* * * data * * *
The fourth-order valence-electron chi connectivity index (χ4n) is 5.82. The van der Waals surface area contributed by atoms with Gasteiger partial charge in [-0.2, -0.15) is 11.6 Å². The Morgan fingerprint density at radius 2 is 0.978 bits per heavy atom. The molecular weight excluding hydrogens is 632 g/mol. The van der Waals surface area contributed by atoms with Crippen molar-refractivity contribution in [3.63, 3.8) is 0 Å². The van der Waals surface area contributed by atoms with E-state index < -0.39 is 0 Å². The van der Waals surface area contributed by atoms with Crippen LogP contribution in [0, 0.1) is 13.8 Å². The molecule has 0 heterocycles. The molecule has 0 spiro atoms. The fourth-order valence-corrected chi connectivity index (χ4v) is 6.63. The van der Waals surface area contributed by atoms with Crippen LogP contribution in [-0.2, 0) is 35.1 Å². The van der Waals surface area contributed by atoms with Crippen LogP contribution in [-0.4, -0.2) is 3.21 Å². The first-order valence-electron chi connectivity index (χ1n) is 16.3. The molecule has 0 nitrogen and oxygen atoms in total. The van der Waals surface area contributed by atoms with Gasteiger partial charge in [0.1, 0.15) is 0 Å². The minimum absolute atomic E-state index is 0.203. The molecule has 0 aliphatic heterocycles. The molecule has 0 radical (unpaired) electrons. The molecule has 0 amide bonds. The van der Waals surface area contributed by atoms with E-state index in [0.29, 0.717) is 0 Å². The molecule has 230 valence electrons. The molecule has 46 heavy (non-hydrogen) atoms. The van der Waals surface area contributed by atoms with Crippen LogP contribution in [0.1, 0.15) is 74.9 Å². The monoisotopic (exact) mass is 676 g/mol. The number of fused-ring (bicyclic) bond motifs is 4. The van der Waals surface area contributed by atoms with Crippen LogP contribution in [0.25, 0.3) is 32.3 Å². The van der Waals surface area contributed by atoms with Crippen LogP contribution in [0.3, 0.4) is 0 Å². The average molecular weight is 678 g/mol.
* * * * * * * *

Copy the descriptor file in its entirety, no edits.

The fourth-order valence-electron chi connectivity index (χ4n) is 5.82. The van der Waals surface area contributed by atoms with Gasteiger partial charge in [-0.2, -0.15) is 11.6 Å². The Morgan fingerprint density at radius 2 is 0.978 bits per heavy atom. The molecular weight excluding hydrogens is 632 g/mol. The van der Waals surface area contributed by atoms with Crippen molar-refractivity contribution in [3.63, 3.8) is 0 Å². The van der Waals surface area contributed by atoms with E-state index < -0.39 is 0 Å². The van der Waals surface area contributed by atoms with Crippen LogP contribution in [0, 0.1) is 13.8 Å². The molecule has 0 heterocycles. The molecule has 0 spiro atoms. The fourth-order valence-corrected chi connectivity index (χ4v) is 6.63. The van der Waals surface area contributed by atoms with Crippen LogP contribution in [-0.2, 0) is 35.1 Å². The van der Waals surface area contributed by atoms with Crippen LogP contribution in [-0.4, -0.2) is 3.21 Å². The first-order valence-electron chi connectivity index (χ1n) is 16.3. The molecule has 0 nitrogen and oxygen atoms in total. The van der Waals surface area contributed by atoms with Gasteiger partial charge in [0.1, 0.15) is 0 Å². The minimum absolute atomic E-state index is 0.203. The molecule has 0 aliphatic heterocycles. The molecule has 0 radical (unpaired) electrons. The molecule has 0 amide bonds. The van der Waals surface area contributed by atoms with E-state index in [0.29, 0.717) is 0 Å². The molecule has 230 valence electrons. The molecule has 46 heavy (non-hydrogen) atoms. The van der Waals surface area contributed by atoms with Crippen LogP contribution in [0.1, 0.15) is 74.9 Å². The monoisotopic (exact) mass is 676 g/mol. The number of fused-ring (bicyclic) bond motifs is 4. The van der Waals surface area contributed by atoms with Crippen LogP contribution in [0.25, 0.3) is 32.3 Å². The van der Waals surface area contributed by atoms with Crippen LogP contribution in [0.3, 0.4) is 0 Å². The average molecular weight is 678 g/mol.